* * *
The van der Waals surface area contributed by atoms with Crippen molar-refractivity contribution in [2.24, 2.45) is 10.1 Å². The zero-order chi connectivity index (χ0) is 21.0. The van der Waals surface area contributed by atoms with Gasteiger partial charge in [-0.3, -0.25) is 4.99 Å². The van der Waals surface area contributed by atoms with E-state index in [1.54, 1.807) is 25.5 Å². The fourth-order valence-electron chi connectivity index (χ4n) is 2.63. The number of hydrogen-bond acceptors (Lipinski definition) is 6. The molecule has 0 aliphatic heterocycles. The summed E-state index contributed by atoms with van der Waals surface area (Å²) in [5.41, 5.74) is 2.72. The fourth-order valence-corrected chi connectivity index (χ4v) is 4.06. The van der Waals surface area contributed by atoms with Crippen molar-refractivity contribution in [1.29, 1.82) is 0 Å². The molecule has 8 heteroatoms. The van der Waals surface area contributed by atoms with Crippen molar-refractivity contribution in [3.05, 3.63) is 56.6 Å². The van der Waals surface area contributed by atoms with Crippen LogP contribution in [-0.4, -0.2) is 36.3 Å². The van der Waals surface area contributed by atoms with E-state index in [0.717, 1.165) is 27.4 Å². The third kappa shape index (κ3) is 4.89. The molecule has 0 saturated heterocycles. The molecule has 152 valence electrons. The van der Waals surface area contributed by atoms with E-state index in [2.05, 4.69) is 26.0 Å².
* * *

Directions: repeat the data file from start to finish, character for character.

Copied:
The van der Waals surface area contributed by atoms with Crippen molar-refractivity contribution in [2.24, 2.45) is 10.1 Å². The zero-order chi connectivity index (χ0) is 21.0. The van der Waals surface area contributed by atoms with Gasteiger partial charge in [-0.3, -0.25) is 4.99 Å². The van der Waals surface area contributed by atoms with E-state index in [1.54, 1.807) is 25.5 Å². The fourth-order valence-electron chi connectivity index (χ4n) is 2.63. The number of hydrogen-bond acceptors (Lipinski definition) is 6. The molecule has 0 aliphatic heterocycles. The summed E-state index contributed by atoms with van der Waals surface area (Å²) in [5.41, 5.74) is 2.72. The fourth-order valence-corrected chi connectivity index (χ4v) is 4.06. The van der Waals surface area contributed by atoms with Crippen molar-refractivity contribution in [1.29, 1.82) is 0 Å². The molecule has 8 heteroatoms. The van der Waals surface area contributed by atoms with Crippen molar-refractivity contribution in [3.05, 3.63) is 56.6 Å². The van der Waals surface area contributed by atoms with Crippen LogP contribution in [-0.4, -0.2) is 36.3 Å². The van der Waals surface area contributed by atoms with E-state index in [0.717, 1.165) is 27.4 Å². The third kappa shape index (κ3) is 4.89. The molecule has 0 saturated heterocycles. The molecule has 152 valence electrons. The van der Waals surface area contributed by atoms with E-state index in [2.05, 4.69) is 26.0 Å².